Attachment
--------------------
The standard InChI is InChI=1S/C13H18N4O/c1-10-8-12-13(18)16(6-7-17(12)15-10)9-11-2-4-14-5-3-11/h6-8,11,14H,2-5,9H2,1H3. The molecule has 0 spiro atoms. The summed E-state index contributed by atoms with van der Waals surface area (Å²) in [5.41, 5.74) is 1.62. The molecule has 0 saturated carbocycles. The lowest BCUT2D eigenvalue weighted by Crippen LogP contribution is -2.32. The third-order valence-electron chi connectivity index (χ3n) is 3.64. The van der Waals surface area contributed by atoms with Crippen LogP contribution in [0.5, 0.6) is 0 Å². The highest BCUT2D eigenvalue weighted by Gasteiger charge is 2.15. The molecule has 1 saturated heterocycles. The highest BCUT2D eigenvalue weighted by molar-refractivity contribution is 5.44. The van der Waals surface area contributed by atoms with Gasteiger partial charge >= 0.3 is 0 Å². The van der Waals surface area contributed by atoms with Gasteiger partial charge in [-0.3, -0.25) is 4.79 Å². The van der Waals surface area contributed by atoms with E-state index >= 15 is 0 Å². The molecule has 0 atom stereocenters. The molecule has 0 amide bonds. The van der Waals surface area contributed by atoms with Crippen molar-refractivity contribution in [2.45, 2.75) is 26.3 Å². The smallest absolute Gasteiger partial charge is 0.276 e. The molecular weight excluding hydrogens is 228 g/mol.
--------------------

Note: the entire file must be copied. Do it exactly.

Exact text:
The standard InChI is InChI=1S/C13H18N4O/c1-10-8-12-13(18)16(6-7-17(12)15-10)9-11-2-4-14-5-3-11/h6-8,11,14H,2-5,9H2,1H3. The molecule has 0 spiro atoms. The summed E-state index contributed by atoms with van der Waals surface area (Å²) in [5.41, 5.74) is 1.62. The molecule has 0 saturated carbocycles. The lowest BCUT2D eigenvalue weighted by Crippen LogP contribution is -2.32. The third-order valence-electron chi connectivity index (χ3n) is 3.64. The van der Waals surface area contributed by atoms with Crippen LogP contribution in [0.5, 0.6) is 0 Å². The highest BCUT2D eigenvalue weighted by Gasteiger charge is 2.15. The molecule has 1 saturated heterocycles. The highest BCUT2D eigenvalue weighted by molar-refractivity contribution is 5.44. The van der Waals surface area contributed by atoms with Gasteiger partial charge >= 0.3 is 0 Å². The van der Waals surface area contributed by atoms with Gasteiger partial charge in [-0.3, -0.25) is 4.79 Å². The van der Waals surface area contributed by atoms with E-state index >= 15 is 0 Å². The molecule has 0 atom stereocenters. The molecule has 0 amide bonds. The van der Waals surface area contributed by atoms with Crippen molar-refractivity contribution in [2.45, 2.75) is 26.3 Å². The smallest absolute Gasteiger partial charge is 0.276 e. The molecular weight excluding hydrogens is 228 g/mol.